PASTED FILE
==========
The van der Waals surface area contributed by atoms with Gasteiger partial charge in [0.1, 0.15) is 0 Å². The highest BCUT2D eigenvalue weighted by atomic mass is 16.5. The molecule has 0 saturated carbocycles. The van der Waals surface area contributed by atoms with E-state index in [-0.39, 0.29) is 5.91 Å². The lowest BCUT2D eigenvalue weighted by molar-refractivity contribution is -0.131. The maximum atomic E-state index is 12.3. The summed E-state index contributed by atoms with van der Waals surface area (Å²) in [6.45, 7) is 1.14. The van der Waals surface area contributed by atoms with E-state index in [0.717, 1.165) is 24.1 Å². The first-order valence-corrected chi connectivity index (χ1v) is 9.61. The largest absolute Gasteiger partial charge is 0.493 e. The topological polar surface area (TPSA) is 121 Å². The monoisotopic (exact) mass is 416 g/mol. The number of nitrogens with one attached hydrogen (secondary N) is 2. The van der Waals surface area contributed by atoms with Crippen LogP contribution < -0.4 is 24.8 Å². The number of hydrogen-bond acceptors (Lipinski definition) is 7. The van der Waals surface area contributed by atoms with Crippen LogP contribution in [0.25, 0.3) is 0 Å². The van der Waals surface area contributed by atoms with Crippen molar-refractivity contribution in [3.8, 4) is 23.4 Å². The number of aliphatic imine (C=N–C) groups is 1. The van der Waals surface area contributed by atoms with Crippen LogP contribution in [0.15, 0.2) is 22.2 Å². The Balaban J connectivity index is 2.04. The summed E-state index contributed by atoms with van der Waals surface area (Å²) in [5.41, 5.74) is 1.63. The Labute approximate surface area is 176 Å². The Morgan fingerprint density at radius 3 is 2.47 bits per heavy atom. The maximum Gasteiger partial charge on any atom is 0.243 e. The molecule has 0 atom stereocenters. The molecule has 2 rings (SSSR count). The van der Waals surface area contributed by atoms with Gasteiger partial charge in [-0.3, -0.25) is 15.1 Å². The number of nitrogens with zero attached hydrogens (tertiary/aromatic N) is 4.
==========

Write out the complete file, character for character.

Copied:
The van der Waals surface area contributed by atoms with Gasteiger partial charge in [0.1, 0.15) is 0 Å². The highest BCUT2D eigenvalue weighted by atomic mass is 16.5. The molecule has 0 saturated carbocycles. The van der Waals surface area contributed by atoms with E-state index in [-0.39, 0.29) is 5.91 Å². The lowest BCUT2D eigenvalue weighted by molar-refractivity contribution is -0.131. The maximum atomic E-state index is 12.3. The summed E-state index contributed by atoms with van der Waals surface area (Å²) in [6.45, 7) is 1.14. The van der Waals surface area contributed by atoms with E-state index in [0.717, 1.165) is 24.1 Å². The first-order valence-corrected chi connectivity index (χ1v) is 9.61. The largest absolute Gasteiger partial charge is 0.493 e. The topological polar surface area (TPSA) is 121 Å². The monoisotopic (exact) mass is 416 g/mol. The number of nitrogens with one attached hydrogen (secondary N) is 2. The van der Waals surface area contributed by atoms with Crippen LogP contribution < -0.4 is 24.8 Å². The number of hydrogen-bond acceptors (Lipinski definition) is 7. The van der Waals surface area contributed by atoms with Crippen LogP contribution in [0.25, 0.3) is 0 Å². The van der Waals surface area contributed by atoms with Crippen molar-refractivity contribution in [3.8, 4) is 23.4 Å². The number of aliphatic imine (C=N–C) groups is 1. The van der Waals surface area contributed by atoms with Crippen LogP contribution in [0.15, 0.2) is 22.2 Å². The Balaban J connectivity index is 2.04. The summed E-state index contributed by atoms with van der Waals surface area (Å²) in [5.41, 5.74) is 1.63. The Labute approximate surface area is 176 Å². The Morgan fingerprint density at radius 3 is 2.47 bits per heavy atom. The maximum Gasteiger partial charge on any atom is 0.243 e. The molecule has 0 atom stereocenters. The molecule has 2 rings (SSSR count). The van der Waals surface area contributed by atoms with Gasteiger partial charge in [-0.3, -0.25) is 15.1 Å². The number of nitrogens with zero attached hydrogens (tertiary/aromatic N) is 4.